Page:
The good news is that there's almost nothing to clean up on these models. No mold lines, no barrels to drill (holes are there already), nothing. The only thing you have to trim off is the micro-sprue that holds each group of four together when printing. This snaps right off with a little X-Acto blade work, and the models had no trouble standing up on their feet afterward.
'Cleaning' and basing all eight models took just a couple of minutes. Nice!
Undercoating The Models
Now this is where things got a bit difficult.
For years now, I've used Tamaya spray enamel primer. This stuff (usually) sticks to everything, and preserves every last possible bit of detail on the model.
That is, until I sprayed it on these models. The first few sprays went on fine, but as I finished up the coating, I noticed this spongy, mottled look starting to appear.
I was a bit afraid that the enamel had melted the surface of the minis, but fortunately this wasn't the case. Scraping the paint off lightly with an X-Acto knife revealed that the effect was just the paint failing to properly adhere to the plastic/resin. The models themselves were fine.
Focusing on the parts of the models where the paint DID adhere though... The models look great! There's no visible ridges betraying that these are 3D prints at all.
So I used my Dremel's brush attachment to take off all of the paint that didn't adhere on 4 of the models. I then VERY slowly undercoated them again. Spraying just 1-2 quick strokes at a time, and letting them dry 5-10 minutes between passes. Instead of my usual method of spraying the models with 2-3 strokes from each of 4 different angles before letting them dry.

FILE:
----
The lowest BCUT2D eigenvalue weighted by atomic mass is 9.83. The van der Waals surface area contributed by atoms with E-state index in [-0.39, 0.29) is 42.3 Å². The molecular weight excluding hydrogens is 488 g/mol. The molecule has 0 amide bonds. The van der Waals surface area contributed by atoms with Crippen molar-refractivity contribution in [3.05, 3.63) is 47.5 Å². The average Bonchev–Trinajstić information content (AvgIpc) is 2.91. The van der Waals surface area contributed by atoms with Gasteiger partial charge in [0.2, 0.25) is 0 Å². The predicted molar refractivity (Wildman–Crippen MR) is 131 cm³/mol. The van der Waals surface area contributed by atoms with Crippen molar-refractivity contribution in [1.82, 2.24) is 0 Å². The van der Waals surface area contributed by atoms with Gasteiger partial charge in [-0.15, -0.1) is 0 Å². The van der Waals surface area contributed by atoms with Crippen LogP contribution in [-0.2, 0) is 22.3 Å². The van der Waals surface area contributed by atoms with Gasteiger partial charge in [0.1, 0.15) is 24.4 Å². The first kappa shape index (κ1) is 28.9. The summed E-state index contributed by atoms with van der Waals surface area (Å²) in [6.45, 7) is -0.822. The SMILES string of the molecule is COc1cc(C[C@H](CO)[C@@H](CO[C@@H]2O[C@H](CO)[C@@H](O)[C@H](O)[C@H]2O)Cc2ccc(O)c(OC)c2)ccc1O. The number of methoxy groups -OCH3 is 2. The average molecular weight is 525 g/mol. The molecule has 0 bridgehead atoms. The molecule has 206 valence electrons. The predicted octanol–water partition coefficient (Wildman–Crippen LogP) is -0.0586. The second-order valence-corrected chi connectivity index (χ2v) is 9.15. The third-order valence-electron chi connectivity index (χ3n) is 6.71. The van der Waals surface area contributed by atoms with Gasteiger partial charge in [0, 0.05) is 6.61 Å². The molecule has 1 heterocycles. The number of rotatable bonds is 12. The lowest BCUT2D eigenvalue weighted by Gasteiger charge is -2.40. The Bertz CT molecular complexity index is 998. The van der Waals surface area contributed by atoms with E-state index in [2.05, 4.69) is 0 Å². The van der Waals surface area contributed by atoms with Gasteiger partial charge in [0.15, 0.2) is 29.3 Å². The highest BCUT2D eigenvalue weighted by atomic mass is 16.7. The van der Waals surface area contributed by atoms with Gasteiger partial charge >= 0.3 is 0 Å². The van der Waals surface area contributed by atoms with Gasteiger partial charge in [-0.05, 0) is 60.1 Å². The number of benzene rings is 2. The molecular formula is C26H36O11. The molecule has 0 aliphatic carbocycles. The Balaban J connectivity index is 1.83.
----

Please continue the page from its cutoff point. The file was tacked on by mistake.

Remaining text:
As you can see, this go-slow approach resulted in a much smoother application of paint.
The go-slow models are on the left, and the go-fast models are on the right. Big difference!
Once dry, I then did my usual brown wash over the grey undercoat. Which pops the details nicely for painting.
By the time this was done, I couldn't see any print artifacts at all.
Home 3D printing still has a ways to go. But the 3D print services, with their much higher-end printers, can deliver a smooth, detailed 28mm mini right now. One that is on par, or better, than single-pose injection molded plastic. At a price that's cheaper than metal, and only a little more expensive than standard GW multi-pose plastics.